bodily or mental exertion, especially for the sake of training or improvement of health: Walking is good exercise.
something done or performed as a means of practice or training: exercises for the piano.
a putting into action, use, operation, or effect: the exercise of caution.
a written composition, musical piece, or artistic work executed for practice or to illustrate a particular aspect of technique.
Often, exercises. a traditional ceremony: graduation exercises.
a religious observance or service.
verb (used with object), exercised, exercising.
to put through exercises, or forms of practice or exertion, designed to train, develop, condition, or the like: to exercise a horse.
to put (faculties, rights, etc.) into action, practice, or use: to exercise freedom of speech.
to use or display in one's action or procedure: to exercise judgment.
to make use of (one's privileges, powers, etc.): to exercise one's constitutional rights.
to discharge (a function); perform: to exercise the duties of one's office.
to have as an effect: to exercise an influence on someone.
to worry; make uneasy; annoy: to be much exercised about one's health.
verb (used without object), exercised, exercising.
to go through exercises; take bodily exercise.

1300–50; Middle English (noun) < Middle French exercice < Latin exercitium, equivalent to exercit(us) past participle of exercēre to train (ex- ex-1 + -ercit-, stem of combining form of arcēre to restrain) + -ium noun suffix

exercisable, adjective
nonexercisable, adjective
nonexercise, noun
overexercise, verb, overexercised, overexercising.
postexercise, adjective
reexercise, verb, reexercised, reexercising.
underexercise, verb (used without object), underexercised, underexercising.
unexercisable, adjective
unexercised, adjective
well-exercised, adjective

exercise, exorcise (see synonym study at the current entry).

1. activity; calisthenics, gymnastics. 2. Exercise, drill, practice refer to activities undertaken for training in some skill. Exercise is the most general term and may be either physical or mental: an exercise in arithmetic. Drill is disciplined repetition of set exercises, often performed in a group, directed by a leader: military drill. Practice is repeated or methodical exercise: Even great musicians require constant practice. 3. employment, application, practice, performance. 6. ritual. 7. discipline, drill, school. 9. employ, apply, exert, practice. 13. try, trouble.

1. inaction. Unabridged
Based on the Random House Dictionary, © Random House, Inc. 2014.
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World English Dictionary
exercise (ˈɛksəˌsaɪz)
1.  to put into use; employ: to exercise tact
2.  (intr) to take exercise or perform exercises; exert one's muscles, etc, esp in order to keep fit
3.  to practise using in order to develop or train: to exercise one's voice
4.  to perform or make proper use of: to exercise one's rights
5.  to bring to bear; exert: to exercise one's influence
6.  (often passive) to occupy the attentions of, esp so as to worry or vex: to be exercised about a decision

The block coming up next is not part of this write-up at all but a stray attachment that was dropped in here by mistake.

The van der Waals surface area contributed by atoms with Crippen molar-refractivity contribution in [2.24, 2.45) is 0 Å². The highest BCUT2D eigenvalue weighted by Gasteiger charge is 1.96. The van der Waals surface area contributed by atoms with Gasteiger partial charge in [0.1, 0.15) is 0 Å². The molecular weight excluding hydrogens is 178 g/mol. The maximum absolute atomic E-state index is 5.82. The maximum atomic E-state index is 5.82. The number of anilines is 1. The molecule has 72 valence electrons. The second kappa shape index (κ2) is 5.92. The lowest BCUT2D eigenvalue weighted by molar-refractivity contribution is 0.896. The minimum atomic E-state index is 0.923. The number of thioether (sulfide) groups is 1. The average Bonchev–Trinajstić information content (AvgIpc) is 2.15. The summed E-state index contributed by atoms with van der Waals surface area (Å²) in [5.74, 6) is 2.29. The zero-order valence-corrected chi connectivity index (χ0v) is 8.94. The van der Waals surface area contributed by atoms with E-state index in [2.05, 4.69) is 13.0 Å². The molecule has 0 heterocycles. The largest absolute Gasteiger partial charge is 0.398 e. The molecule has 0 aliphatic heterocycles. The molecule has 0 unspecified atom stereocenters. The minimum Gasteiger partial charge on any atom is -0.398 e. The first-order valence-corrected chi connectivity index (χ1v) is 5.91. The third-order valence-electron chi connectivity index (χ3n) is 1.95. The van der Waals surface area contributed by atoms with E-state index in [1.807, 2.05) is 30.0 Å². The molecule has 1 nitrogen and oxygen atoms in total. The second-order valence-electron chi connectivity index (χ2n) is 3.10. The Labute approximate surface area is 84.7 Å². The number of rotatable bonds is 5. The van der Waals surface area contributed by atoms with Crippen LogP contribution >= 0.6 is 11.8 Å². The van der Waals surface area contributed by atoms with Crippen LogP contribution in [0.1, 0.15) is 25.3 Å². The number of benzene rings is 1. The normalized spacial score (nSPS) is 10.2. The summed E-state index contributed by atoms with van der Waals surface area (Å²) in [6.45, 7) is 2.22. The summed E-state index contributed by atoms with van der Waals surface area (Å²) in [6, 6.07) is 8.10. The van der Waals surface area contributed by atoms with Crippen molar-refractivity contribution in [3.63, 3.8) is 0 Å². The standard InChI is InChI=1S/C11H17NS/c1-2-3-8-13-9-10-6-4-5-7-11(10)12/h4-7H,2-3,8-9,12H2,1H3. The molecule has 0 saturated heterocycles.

7.  military to carry out or cause to carry out, manoeuvres, simulated combat operations, etc
8.  physical exertion, esp for the purpose of development, training, or keeping fit
9.  mental or other activity or practice, esp in order to develop a skill
10.  a set of movements, questions, tasks, etc, designed to train, improve, or test one's ability in a particular field: piano exercises
11.  a performance or work of art done as practice or to demonstrate a technique
12.  the performance of a function; discharge: the exercise of one's rights; the object of the exercise is to win
13.  (sometimes plural) military a manoeuvre or simulated combat operation carried out for training and evaluation
14.  (US), (Canadian) (usually plural) a ceremony or formal routine, esp at a school or college: opening exercises; graduation exercises
15.  gymnastics a particular type of event, such as performing on the horizontal bar
[C14: from Old French exercice, from Latin exercitium, from exercēre to drill, from ex-1 + arcēre to ward off]

Collins English Dictionary - Complete & Unabridged 10th Edition
2009 © William Collins Sons & Co. Ltd. 1979, 1986 © HarperCollins
Publishers 1998, 2000, 2003, 2005, 2006, 2007, 2009
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Word Origin & History

mid-14c., "condition of being in active operation," from O.Fr. exercice, from L. exercitium, from exercitare, frequentative of exercere "keep busy, drive on," lit. "remove restraint," from ex- "off" + arcere "keep away, prevent, enclose," from PIE *ark- "to hold, contain, guard" (see
arcane). Original sense may have been driving farm animals to the field to plow; meaning "physical activity" first recorded in English late 14c. The ending was abstracted for formations such as dancercise (1967); jazzercise (1977); and boxercise (1985).

late 14c., from exercise (n.); originally "to make use of;" also in regard to mental and spiritual training; sense of "engage in physical activity" is from 1650s. Related: Exercised; exercises; exercising.
Online Etymology Dictionary, © 2010 Douglas Harper
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American Heritage
Medical Dictionary

exercise ex·er·cise (ěk'sər-sīz')
Active bodily exertion performed to develop or maintain fitness.

The American Heritage® Stedman's Medical Dictionary
Copyright © 2002, 2001, 1995 by Houghton Mifflin Company. Published by Houghton Mifflin Company.
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